Book Review: Fire Season by David Weber

So the day after I finished reading A Beautiful Friendship, I then started and finished Fire Season (Young Adult Science Fiction 287 pages) by David Weber. I think it was Thursday of last week that I read it. As with A Beautiful Friendship, this was actually the second time I’d read the book. And it was also just as good the second time as it was during my first reading.

Fire Season was another brain candy book for me, where I couldn’t put it down and it encouraged me to spend my lunch break reading instead of eating and then to not leave for work when I should have. There are times when I am grumpy about books that encourage me to be irresponsible, but it’s not quite grumpiness. It’s a little bit of awe and wonder and beauty for being able to be so wrapped up in another world and another life, to allow my imagination to let me experience true friendship and to pretend that I could live in a world with fantastic technology and wonderful explorations.

The gravity belts were particularly interesting for me because it’s a constant, but subtle reminder that Sphinx is not Earth. I think I like the way that subtleness is achieved, too. It’s something that the characters seem to fully accept as just the way the world is. It’s not over-emphasized and it’s not understated. It’s something they understand and work with every day. I think that’s one of the big draws of this series for me. The technology is there and it’s used by the characters in the correct fashion, but it’s not so intense and technical that it makes it hard for me to pay attention. The tone and the narration really gives the story a feeling of authenticity, as though this is their world and they are sharing it with us. It doesn’t feel forced. And even better, it’s not so technical that my eyes glaze over and I stop paying attention. That tends to happen every now and then in the Honor Harrington series, so I’m really glad it’s not happening in this series.

I liked the introduction of the new characters and I honestly felt as though I could tell the difference between the character even without their dialogue tags because they were all very different characters. I really enjoy reading stories that have unique characters in them, not just cookie-cutter paper cutouts. Dr. Whittaker was such an annoying jerk that I wanted to magically appear inside the story just so I could beat him senseless with a very thick, very heavy book. I liked how Anders and Carl were different people, just as Jessica and Christine were completely different characters. In fact, the secondary characters in this book were just as fascinating to me as Stephanie. I think that says a lot about how much I’m enjoying the world and characters in this series.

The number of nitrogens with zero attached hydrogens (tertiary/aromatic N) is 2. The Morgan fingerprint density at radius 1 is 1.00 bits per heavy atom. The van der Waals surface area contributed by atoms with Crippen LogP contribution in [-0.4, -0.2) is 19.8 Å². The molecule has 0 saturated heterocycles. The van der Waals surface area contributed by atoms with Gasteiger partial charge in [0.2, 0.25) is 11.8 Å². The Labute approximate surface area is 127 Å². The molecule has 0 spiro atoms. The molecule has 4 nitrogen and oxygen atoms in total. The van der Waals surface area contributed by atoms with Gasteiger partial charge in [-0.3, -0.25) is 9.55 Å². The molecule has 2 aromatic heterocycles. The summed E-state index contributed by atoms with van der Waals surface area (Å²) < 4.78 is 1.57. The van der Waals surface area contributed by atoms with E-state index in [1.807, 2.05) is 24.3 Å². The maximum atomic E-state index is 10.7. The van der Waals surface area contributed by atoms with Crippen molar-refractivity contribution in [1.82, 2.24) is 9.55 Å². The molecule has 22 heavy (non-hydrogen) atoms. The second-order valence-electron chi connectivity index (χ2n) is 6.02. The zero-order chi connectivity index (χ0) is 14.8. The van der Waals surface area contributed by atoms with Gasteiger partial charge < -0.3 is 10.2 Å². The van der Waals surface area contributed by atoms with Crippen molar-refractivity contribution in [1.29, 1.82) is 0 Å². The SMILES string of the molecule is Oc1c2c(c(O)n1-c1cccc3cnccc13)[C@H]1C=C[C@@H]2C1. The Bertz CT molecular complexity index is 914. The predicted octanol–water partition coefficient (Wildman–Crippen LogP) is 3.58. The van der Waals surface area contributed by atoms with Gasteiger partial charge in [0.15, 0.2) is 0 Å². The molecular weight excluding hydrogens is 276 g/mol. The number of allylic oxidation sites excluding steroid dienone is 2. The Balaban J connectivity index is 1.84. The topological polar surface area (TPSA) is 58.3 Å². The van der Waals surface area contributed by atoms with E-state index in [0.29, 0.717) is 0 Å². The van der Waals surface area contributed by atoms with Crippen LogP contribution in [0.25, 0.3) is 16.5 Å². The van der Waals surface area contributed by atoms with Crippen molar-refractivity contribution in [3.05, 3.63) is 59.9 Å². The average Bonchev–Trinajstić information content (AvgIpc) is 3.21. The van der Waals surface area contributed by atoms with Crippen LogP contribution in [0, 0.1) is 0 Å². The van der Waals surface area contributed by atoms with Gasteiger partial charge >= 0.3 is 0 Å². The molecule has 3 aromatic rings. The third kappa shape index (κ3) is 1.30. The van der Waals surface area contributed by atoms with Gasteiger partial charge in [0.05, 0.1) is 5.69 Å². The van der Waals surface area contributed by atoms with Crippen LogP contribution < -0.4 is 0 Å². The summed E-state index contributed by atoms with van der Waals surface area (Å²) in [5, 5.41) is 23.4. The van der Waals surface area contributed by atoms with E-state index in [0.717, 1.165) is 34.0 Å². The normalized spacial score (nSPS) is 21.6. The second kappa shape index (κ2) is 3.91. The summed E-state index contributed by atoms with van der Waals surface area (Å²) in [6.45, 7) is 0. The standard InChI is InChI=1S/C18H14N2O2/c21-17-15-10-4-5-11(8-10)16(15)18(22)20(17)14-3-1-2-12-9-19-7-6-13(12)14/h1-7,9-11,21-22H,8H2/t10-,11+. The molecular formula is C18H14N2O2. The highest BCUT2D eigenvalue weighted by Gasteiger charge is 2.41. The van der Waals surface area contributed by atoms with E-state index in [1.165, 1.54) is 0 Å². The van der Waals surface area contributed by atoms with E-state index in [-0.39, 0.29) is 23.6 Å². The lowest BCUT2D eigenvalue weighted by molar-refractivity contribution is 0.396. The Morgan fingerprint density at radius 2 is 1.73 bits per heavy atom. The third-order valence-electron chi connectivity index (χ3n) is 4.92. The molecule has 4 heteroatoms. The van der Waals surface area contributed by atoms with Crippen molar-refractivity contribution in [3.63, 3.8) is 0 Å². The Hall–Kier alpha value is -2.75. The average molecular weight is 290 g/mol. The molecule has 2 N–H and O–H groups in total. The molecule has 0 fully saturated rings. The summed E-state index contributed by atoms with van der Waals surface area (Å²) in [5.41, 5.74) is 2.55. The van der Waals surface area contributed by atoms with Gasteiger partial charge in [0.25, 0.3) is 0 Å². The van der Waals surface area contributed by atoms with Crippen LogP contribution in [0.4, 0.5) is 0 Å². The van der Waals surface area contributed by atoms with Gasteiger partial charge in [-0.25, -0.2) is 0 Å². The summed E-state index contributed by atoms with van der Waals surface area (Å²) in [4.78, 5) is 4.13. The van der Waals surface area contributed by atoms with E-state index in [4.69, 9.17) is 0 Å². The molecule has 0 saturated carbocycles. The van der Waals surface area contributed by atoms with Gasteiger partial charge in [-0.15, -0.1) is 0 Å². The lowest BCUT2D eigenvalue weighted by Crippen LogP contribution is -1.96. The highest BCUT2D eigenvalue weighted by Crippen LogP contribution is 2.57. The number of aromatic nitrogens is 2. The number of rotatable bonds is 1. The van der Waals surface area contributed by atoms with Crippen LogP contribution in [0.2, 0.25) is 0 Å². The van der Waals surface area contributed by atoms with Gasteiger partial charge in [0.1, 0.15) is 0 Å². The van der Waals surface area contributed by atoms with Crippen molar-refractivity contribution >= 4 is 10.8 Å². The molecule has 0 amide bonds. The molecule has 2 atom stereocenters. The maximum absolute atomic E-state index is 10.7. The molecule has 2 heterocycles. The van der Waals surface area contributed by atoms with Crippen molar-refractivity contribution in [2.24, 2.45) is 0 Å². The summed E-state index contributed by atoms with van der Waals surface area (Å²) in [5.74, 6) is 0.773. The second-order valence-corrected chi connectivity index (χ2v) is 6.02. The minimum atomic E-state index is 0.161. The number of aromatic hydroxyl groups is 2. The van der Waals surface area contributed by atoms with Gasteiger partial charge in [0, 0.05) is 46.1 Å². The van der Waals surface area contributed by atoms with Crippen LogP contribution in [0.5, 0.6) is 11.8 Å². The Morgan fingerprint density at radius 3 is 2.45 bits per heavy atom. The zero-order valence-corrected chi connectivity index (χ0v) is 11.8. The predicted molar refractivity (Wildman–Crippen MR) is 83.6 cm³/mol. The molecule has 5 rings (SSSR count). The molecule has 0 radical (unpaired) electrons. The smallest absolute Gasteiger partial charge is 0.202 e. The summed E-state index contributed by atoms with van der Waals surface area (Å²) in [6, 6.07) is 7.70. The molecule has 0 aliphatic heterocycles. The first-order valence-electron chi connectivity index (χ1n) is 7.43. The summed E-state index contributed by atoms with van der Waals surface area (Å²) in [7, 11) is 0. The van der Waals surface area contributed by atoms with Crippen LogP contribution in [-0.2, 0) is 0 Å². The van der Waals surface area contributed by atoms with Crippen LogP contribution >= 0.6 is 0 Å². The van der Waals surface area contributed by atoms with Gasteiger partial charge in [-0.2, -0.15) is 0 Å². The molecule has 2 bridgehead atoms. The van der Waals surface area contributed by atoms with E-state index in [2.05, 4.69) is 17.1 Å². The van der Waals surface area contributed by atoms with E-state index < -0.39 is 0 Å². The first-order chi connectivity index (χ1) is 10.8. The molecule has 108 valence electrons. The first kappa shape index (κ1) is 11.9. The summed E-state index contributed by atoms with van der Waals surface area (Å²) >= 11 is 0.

One of the other key things I’ve been noticing and enjoying in this series is that the story is trimmed down to its bare necessities. There are gaps of time that I’m sure the author would have dearly loved going into vivid and descriptive detail about, but that doesn’t happen. I felt like I got the perfect mix of how much information I needed and how much information I wanted. So while there are a good number of places that could have been expanded, I feel the story is stronger by not having done so. This is one of the things I am still working on learning as an author is to tell just the right amount of information at the right times.

I guess one of the other things I really enjoy about this series is how the potential romantic element is dealt with. It’s hinted at, but not in a huge way. And it’s approached just like most went through adolescent romantic interests – with confusion. It’s not cut and dry and it’s not simple and I think that adds quite a bit of realism to the emotional content of this story.

Overall, this is another book that I was sad to finish because I don’t have any more books to read in the series. I am very happy that I own both books in this series and will buy the next one (if/when there is a next one) when it comes out.


About C.A. Jacobs

Just another crazy person, masquerading as a writer.
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